Traveling in Mexico? Use caution when buying medications there, cautions the U.S. State Department.
The warning was issued in response to concerns about counterfeit pills containing fentanyl being sold at pharmacies in tourist areas and border regions.
“Counterfeit pills are readily advertised on social media and can be purchased at small, non-chain pharmacies in Mexico along the border and in tourist areas,” it said.
Pills sold as OxyContin, Percocet and Xanax are often counterfeit and “may contain deadly doses of fentanyl,” the State Department advised.
Among the towns where this may be happening are beach resort locations, such as Playa del Carmen and Tulum, the Associated Press reported.
“The U.S. Department of State has no higher priority than the safety and security of U.S. citizens overseas. We take seriously our commitment to provide U.S. citizens with clear, timely, and reliable information about every country in the world so they can make informed travel decisions,” the agency told the AP.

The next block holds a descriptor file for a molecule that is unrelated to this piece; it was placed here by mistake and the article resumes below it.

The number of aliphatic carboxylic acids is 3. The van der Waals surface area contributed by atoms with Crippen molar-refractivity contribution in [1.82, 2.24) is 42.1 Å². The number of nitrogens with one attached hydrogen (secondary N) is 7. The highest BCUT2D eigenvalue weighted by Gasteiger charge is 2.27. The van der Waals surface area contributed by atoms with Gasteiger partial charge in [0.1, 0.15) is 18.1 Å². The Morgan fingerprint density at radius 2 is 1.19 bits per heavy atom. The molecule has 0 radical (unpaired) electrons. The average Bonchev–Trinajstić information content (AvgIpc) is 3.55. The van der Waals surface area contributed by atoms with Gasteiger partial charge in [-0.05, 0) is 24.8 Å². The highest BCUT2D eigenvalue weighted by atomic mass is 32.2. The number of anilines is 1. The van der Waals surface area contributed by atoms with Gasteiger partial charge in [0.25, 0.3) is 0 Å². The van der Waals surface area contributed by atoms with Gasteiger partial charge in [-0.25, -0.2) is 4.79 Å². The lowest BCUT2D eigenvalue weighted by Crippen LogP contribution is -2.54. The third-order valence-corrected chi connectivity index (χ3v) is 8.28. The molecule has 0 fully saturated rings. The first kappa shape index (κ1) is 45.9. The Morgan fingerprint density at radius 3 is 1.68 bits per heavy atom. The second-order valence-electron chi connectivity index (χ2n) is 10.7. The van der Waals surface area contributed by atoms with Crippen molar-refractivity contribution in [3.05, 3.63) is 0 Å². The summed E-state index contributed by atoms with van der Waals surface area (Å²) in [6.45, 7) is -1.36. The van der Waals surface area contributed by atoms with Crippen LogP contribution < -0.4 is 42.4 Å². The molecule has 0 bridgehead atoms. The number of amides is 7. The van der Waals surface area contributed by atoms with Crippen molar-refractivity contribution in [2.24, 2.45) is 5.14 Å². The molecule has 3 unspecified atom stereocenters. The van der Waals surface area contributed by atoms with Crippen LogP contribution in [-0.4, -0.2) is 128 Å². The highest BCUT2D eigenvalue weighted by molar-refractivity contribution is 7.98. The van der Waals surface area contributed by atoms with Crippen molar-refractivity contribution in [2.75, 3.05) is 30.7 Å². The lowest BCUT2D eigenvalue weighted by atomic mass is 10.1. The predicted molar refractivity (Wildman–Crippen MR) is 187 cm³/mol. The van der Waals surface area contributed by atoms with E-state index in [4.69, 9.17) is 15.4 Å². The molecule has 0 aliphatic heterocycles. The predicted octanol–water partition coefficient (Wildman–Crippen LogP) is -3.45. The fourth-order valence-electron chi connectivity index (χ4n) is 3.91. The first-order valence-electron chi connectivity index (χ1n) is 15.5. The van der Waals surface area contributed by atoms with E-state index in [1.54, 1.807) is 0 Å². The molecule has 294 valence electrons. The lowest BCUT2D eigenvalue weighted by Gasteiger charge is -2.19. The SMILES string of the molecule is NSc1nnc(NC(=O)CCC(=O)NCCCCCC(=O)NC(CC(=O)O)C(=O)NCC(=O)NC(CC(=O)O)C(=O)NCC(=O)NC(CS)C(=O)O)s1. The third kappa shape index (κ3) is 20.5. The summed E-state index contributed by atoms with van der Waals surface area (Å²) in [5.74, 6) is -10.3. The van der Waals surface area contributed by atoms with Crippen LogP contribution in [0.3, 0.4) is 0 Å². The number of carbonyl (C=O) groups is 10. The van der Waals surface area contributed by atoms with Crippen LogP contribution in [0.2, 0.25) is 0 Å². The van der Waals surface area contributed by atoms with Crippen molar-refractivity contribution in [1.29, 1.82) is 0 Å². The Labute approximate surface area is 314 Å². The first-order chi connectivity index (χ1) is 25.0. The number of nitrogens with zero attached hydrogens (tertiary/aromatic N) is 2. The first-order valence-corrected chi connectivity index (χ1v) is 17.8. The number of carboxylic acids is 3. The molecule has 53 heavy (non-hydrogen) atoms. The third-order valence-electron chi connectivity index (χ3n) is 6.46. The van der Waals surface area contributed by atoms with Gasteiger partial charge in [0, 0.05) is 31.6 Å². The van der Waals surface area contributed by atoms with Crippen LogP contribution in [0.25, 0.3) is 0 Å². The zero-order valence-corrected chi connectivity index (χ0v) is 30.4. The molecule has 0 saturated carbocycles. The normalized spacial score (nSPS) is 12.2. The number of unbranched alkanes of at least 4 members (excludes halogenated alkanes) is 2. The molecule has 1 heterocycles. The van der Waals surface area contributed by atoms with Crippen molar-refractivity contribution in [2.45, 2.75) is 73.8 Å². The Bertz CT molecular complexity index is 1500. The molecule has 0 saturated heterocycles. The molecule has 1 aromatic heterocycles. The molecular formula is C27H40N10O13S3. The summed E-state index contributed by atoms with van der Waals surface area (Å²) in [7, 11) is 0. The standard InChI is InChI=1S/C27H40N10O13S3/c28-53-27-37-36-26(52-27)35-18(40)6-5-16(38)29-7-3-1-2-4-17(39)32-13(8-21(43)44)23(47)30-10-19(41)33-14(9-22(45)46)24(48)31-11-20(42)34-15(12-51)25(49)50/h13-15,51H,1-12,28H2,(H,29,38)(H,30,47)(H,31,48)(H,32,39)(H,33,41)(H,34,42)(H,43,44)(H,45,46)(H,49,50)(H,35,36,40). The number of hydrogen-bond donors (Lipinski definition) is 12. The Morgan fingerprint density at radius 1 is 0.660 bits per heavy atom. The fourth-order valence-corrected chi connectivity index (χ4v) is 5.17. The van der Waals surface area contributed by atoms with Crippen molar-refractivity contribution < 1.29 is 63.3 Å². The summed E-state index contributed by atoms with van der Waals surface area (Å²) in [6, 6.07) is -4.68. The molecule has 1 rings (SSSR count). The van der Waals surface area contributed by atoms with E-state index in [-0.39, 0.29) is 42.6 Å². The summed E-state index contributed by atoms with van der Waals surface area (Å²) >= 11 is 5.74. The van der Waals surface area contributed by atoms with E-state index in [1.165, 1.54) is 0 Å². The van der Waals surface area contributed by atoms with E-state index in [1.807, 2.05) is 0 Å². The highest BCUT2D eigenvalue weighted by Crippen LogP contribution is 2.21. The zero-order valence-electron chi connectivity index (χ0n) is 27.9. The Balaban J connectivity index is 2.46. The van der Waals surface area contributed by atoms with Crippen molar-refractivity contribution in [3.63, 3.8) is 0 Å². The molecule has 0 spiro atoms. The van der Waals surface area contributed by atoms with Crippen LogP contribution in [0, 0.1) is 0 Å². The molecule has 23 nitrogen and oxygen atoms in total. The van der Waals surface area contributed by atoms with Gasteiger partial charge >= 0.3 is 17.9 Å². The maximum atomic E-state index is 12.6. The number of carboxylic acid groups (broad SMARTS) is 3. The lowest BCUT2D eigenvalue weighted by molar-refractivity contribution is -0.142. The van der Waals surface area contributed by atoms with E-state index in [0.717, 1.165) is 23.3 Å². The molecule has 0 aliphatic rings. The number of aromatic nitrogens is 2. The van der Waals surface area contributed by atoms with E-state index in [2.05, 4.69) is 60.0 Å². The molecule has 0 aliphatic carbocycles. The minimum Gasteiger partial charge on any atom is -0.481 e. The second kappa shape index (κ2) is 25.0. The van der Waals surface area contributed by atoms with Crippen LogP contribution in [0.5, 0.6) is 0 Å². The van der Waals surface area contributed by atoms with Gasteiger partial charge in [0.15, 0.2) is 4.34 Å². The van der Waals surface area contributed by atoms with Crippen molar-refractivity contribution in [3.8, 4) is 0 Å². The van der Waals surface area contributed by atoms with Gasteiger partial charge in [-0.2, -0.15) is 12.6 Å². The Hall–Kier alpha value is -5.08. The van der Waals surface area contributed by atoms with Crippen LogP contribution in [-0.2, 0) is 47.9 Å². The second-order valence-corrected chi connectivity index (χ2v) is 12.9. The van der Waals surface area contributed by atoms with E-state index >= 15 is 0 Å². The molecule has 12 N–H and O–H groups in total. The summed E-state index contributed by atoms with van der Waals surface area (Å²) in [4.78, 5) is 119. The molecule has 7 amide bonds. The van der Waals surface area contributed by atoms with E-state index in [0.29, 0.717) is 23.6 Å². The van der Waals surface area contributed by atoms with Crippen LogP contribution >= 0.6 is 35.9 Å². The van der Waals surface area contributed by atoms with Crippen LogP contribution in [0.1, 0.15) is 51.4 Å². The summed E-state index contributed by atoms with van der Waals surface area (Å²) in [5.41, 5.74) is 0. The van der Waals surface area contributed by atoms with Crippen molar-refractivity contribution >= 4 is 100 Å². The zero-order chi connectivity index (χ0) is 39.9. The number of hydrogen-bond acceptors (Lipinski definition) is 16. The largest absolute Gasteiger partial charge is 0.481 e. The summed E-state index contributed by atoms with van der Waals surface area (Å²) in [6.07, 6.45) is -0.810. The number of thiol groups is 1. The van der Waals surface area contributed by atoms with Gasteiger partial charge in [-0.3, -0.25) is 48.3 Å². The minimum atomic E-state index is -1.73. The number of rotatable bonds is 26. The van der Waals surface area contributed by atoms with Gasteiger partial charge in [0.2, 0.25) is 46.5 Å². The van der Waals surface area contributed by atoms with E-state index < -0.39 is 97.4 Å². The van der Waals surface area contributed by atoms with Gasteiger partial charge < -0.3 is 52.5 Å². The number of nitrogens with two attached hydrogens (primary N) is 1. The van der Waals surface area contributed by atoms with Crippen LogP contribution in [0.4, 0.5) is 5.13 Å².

UCLA researchers published a preprint study in January after visiting four northern Mexico cities.
Researchers found 68% of 40 Mexican pharmacies sold Oxycodone, Xanax or Adderall. About 27% of those pharmacies sold fake pills.
“Brick and mortar pharmacies in Northern Mexican tourist towns are selling counterfeit pills containing fentanyl, heroin and methamphetamine. These pills are sold mainly to U.S. tourists, and are often passed off as controlled substances such as Oxycodone, Percocet and Adderall,” according to the study.
“These counterfeit pills represent a serious overdose risk to buyers who think they are getting a known quantity of a weaker drug,” study author Chelsea Shover, an assistant professor-in-residence of medicine at the David Geffen School of Medicine at UCLA, told the AP.
The U.S. Centers for Disease Control and Prevention has more on fentanyl.
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